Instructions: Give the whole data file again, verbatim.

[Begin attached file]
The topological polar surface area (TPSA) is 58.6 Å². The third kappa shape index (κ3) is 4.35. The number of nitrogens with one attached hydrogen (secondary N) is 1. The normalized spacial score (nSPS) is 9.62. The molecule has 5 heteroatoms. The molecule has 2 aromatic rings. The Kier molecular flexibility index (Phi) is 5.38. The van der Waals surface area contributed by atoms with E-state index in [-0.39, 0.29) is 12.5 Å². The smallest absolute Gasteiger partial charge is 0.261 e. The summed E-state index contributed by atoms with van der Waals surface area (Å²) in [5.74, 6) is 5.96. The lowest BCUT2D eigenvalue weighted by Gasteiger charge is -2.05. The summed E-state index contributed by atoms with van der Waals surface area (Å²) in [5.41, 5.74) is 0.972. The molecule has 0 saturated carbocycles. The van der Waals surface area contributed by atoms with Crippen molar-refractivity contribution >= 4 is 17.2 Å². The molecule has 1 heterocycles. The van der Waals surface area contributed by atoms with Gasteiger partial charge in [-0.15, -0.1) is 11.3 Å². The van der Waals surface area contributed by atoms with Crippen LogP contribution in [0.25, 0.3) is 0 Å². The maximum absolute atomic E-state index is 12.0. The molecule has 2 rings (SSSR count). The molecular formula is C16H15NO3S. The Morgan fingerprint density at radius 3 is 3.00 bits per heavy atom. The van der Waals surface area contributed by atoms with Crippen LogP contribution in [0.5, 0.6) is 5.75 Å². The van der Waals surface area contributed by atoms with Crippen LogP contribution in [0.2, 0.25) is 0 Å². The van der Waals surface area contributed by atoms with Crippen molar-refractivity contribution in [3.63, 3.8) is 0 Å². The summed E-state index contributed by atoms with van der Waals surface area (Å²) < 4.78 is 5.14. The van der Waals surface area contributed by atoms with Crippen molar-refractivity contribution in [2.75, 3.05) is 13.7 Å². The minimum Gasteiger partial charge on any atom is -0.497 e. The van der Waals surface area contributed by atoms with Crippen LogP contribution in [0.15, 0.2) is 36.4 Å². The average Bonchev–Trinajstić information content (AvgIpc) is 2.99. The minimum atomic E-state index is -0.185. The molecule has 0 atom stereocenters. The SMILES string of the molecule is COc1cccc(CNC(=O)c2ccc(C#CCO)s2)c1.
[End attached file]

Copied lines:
The topological polar surface area (TPSA) is 58.6 Å². The third kappa shape index (κ3) is 4.35. The number of nitrogens with one attached hydrogen (secondary N) is 1. The normalized spacial score (nSPS) is 9.62. The molecule has 5 heteroatoms. The molecule has 2 aromatic rings. The Kier molecular flexibility index (Phi) is 5.38. The van der Waals surface area contributed by atoms with E-state index in [-0.39, 0.29) is 12.5 Å². The smallest absolute Gasteiger partial charge is 0.261 e. The summed E-state index contributed by atoms with van der Waals surface area (Å²) in [5.74, 6) is 5.96. The lowest BCUT2D eigenvalue weighted by Gasteiger charge is -2.05. The summed E-state index contributed by atoms with van der Waals surface area (Å²) in [5.41, 5.74) is 0.972. The molecule has 0 saturated carbocycles. The van der Waals surface area contributed by atoms with Crippen molar-refractivity contribution >= 4 is 17.2 Å². The molecule has 1 heterocycles. The van der Waals surface area contributed by atoms with Gasteiger partial charge in [-0.15, -0.1) is 11.3 Å². The van der Waals surface area contributed by atoms with Crippen LogP contribution in [0.25, 0.3) is 0 Å². The maximum absolute atomic E-state index is 12.0. The molecule has 2 rings (SSSR count). The molecular formula is C16H15NO3S. The Morgan fingerprint density at radius 3 is 3.00 bits per heavy atom. The van der Waals surface area contributed by atoms with Crippen LogP contribution in [0.5, 0.6) is 5.75 Å². The van der Waals surface area contributed by atoms with Crippen LogP contribution in [0.2, 0.25) is 0 Å². The van der Waals surface area contributed by atoms with Crippen molar-refractivity contribution in [3.63, 3.8) is 0 Å². The summed E-state index contributed by atoms with van der Waals surface area (Å²) < 4.78 is 5.14. The van der Waals surface area contributed by atoms with Crippen molar-refractivity contribution in [2.75, 3.05) is 13.7 Å². The minimum Gasteiger partial charge on any atom is -0.497 e. The van der Waals surface area contributed by atoms with Crippen LogP contribution in [0.15, 0.2) is 36.4 Å². The average Bonchev–Trinajstić information content (AvgIpc) is 2.99. The minimum atomic E-state index is -0.185. The molecule has 0 atom stereocenters. The SMILES string of the molecule is COc1cccc(CNC(=O)c2ccc(C#CCO)s2)c1.